Re: [asa] scientific fact vs. ideology?

From: D. F. Siemens, Jr. <dfsiemensjr@juno.com>
Date: Tue Mar 17 2009 - 22:52:05 EDT

There is no "me" in the computer. As I recall, Hawking noted that the
most advanced computers do not have the intelligence of an earthworm. It
may be slightly better now, for computers have been improved over the
decade or so. But there is no cogito with any creature much more advanced
than an earthworm.

Note that responding to an address is not recognition of existence.
Dave (ASA)

On Tue, 17 Mar 2009 16:40:16 -0700 "Dehler, Bernie"
<bernie.dehler@intel.com> writes:
> "A computer can check an incoming address and determine that it's its
> call or requires another to respond, but there isn't an "it's me"
> understanding. The process is "mechanical," not personal."
>
> I'm not sure what you mean by that.
>
> How does a human understand "me" differently than a computer? They
> are each both recognizing their own existence.
>
> ...Bernie
>
> -----Original Message-----
> From: D. F. Siemens, Jr. [mailto:dfsiemensjr@juno.com]
> Sent: Tuesday, March 17, 2009 3:43 PM
> To: Dehler, Bernie
> Cc: asa@calvin.edu
> Subject: Re: [asa] scientific fact vs. ideology?
>
> Self-awareness is implicit in the famous cogito and Augustine's
> earlier
> recognition that the most extreme doubter cannot doubt that he
> exists.
> One does not have to think deep philosophical thoughts to be
> self-aware.
> It's implicit in the tale of the sweet young thing who went into a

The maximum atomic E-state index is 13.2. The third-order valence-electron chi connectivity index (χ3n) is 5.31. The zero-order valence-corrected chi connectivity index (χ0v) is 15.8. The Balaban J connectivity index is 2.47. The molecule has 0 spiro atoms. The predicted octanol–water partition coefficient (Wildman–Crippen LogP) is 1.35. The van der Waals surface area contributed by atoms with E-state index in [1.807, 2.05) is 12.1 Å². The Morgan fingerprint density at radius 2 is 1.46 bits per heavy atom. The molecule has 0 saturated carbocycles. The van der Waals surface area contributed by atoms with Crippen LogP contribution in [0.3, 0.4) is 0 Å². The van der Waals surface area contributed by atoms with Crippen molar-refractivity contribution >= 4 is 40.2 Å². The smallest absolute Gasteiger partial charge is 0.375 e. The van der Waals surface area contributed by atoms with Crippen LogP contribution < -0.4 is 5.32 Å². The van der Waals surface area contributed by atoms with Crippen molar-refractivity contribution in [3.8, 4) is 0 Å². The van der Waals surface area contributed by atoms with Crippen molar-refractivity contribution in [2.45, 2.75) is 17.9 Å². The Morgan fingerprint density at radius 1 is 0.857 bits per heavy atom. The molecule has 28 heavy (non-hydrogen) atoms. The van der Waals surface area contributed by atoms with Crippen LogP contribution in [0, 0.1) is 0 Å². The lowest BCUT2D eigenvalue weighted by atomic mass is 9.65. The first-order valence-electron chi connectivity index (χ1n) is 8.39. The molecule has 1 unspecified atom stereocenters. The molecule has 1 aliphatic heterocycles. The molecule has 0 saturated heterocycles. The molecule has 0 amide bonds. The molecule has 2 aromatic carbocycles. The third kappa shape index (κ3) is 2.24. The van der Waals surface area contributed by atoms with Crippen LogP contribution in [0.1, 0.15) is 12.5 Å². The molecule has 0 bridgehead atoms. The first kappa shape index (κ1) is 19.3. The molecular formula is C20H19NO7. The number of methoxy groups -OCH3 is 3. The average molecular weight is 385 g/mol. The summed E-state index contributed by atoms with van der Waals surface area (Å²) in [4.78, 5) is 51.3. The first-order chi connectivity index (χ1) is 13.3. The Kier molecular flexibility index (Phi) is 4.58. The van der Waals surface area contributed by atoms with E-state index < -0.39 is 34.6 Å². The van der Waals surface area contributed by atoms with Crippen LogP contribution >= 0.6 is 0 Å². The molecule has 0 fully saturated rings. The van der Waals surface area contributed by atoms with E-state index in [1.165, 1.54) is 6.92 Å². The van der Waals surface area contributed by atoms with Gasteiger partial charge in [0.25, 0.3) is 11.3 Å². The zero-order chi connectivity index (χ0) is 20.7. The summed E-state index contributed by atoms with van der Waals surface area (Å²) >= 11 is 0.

> bank
> to cash a check. When the teller asked, "Can you identify yourself?"
> she
> pulled out a compact, looked in the mirror and declared, "Yes, it's
> me."
>
> A computer can check an incoming address and determine that it's its
> call
> or requires another to respond, but there isn't an "it's me"
> understanding. The process is "mechanical," not personal.
> Dave (ASA)
>
> On Tue, 17 Mar 2009 14:41:26 -0700 "Dehler, Bernie"
> <bernie.dehler@intel.com> writes:
> > What is an example of a behavior in humans that shows that one is
> > 'self aware?' Then we can see if it applies to computers. We can
>
> > also see if all humans are 'self aware' by that same example. For
>
> > example, if wondering "who am I?" is an example of being 'self
> > aware,' not all humans are concerned with it, so does that mean
> they
> > aren't 'self-aware?'
> >
> > ...Bernie
> >
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Received on Tue Mar 17 22:59:14 2009

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